There’s a whole shelf of Russian books in the Library. I thought that the Russian History Atlas was very good. It holds 146 maps, from 800 BC to the 1970s. I found it incredibly helpful for getting a picture of Russia through its history, especially in the 19th century.

But that’s not all the Society offers. It is absolutely worth checking our Birth Briefs index. When they join the Society, each Member is given a birth brief form and asked to record their ancestors back to their great-great-grandparents. From home, you can search SoG Data Online to see if any of your surnames are included. Members can actually see online a preview of the information held. The preview shows the volume, quarter and folio details. You can view the actual birth briefs in the Upper Library.

Another source of information is our Document Collection. It holds legal documents, wills, photos, newspaper clippings and letters. All these items are collated and indexed online, by surname. There are more than 44,000 surnames. From home, you can search the online index on the SoG website. The Document Collection is held in boxes in the Lower Library. Visitors just need to ask at the Enquiry Counter and a member of staff or a volunteer will bring the boxes out for them.

It is worth checking the pedigree listing as well. The Society holds a large number of pedigrees, some of them quite wonderful. From home, you can search the online index on the SoG website. Pedigrees are all held in a closed area in the Lower Library. You just need to ask at the Enquiry Counter, explaining what you would like to see.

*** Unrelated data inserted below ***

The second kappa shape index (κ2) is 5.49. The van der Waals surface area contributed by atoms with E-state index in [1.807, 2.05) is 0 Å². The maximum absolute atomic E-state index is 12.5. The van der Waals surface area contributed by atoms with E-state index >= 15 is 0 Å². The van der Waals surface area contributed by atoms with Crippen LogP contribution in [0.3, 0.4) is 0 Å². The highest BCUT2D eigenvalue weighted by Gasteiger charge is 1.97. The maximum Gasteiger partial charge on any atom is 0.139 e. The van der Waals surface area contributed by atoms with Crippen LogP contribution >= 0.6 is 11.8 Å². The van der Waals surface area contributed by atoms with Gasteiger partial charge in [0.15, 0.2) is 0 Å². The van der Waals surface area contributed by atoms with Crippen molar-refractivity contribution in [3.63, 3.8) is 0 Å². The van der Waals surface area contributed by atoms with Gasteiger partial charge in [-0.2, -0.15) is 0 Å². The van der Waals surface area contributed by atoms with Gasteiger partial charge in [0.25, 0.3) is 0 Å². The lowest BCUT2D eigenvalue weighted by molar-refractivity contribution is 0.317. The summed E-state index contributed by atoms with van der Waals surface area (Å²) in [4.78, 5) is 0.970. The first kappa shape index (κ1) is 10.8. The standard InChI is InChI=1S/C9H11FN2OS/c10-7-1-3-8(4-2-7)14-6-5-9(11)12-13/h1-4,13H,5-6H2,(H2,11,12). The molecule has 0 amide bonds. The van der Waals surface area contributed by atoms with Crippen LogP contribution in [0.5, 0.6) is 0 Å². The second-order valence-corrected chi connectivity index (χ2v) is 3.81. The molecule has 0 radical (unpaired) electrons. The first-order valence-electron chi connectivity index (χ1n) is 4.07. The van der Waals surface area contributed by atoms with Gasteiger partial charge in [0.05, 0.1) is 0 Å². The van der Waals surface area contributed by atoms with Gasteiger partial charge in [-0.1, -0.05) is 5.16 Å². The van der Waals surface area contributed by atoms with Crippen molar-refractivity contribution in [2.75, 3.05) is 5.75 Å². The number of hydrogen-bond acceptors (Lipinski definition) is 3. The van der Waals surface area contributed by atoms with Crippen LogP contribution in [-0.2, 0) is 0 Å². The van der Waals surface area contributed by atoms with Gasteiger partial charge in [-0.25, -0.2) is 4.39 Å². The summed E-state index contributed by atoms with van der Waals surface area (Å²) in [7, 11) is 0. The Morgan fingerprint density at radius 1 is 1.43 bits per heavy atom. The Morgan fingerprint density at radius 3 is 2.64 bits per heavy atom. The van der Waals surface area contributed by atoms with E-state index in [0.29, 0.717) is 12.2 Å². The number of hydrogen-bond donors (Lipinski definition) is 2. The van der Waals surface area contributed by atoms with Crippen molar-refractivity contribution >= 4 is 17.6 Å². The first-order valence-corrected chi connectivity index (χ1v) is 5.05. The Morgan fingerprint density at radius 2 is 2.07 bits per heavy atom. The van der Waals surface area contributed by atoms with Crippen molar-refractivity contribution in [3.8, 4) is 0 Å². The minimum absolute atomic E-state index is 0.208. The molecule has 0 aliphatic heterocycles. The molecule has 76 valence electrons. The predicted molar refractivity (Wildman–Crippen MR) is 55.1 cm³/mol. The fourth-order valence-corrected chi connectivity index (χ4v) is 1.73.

As you’d expect for a genealogical library founded over a hundred years ago the Society’s reference resources for researching European Royalty and Nobility are remarkable. For example, search the catalogue for the subject Russia - General : Nobility and you’ll find over 50 guides and biographies including for example La descendance de Pierre le Grand, Tsar de Russie by Nicolas Enache and the Dictionnaire de la noblesse Russe by Patrick De Gmeline. More general reference works for Peerage/Royalty have over 2000 references in the catalogue including a good collections of Almanach de Gotha, annuaire diplomatique et statistique and volumes of the  Europäische stammtafeln : Stammtafeln zur Geschichte der Europäischen Staaten.

As a final recommendation, we are hosting a workshop on Saturday 18 May on Tracing your European Ancestors: East and West with Julie Goucher. In her first session, Julie delivers a broad overview of research in Europe. She also covers the concept of researching European surnames and how it might link into European DNA projects. In her second session, Julie describes the key resources, some well-known and others less so, for researching European ancestry. Find more information here.

Notes:

A Social History of 19th Century France, Roger Price, London Century Hutchinson Ltd 1987

Tous les noms de famille de France et leur localisation en 1900 Laurent Fordant Paris 2007

A Genealogical Handbook of German Research Larry O. Jensen Pleasant Grove, Utah Jensen Publications 1980

Russian History Atlas Martin Gilbert London Weidenfeld & Nicolson 1972

 - By Sherryl Abrahart, with Else Churchill, 2019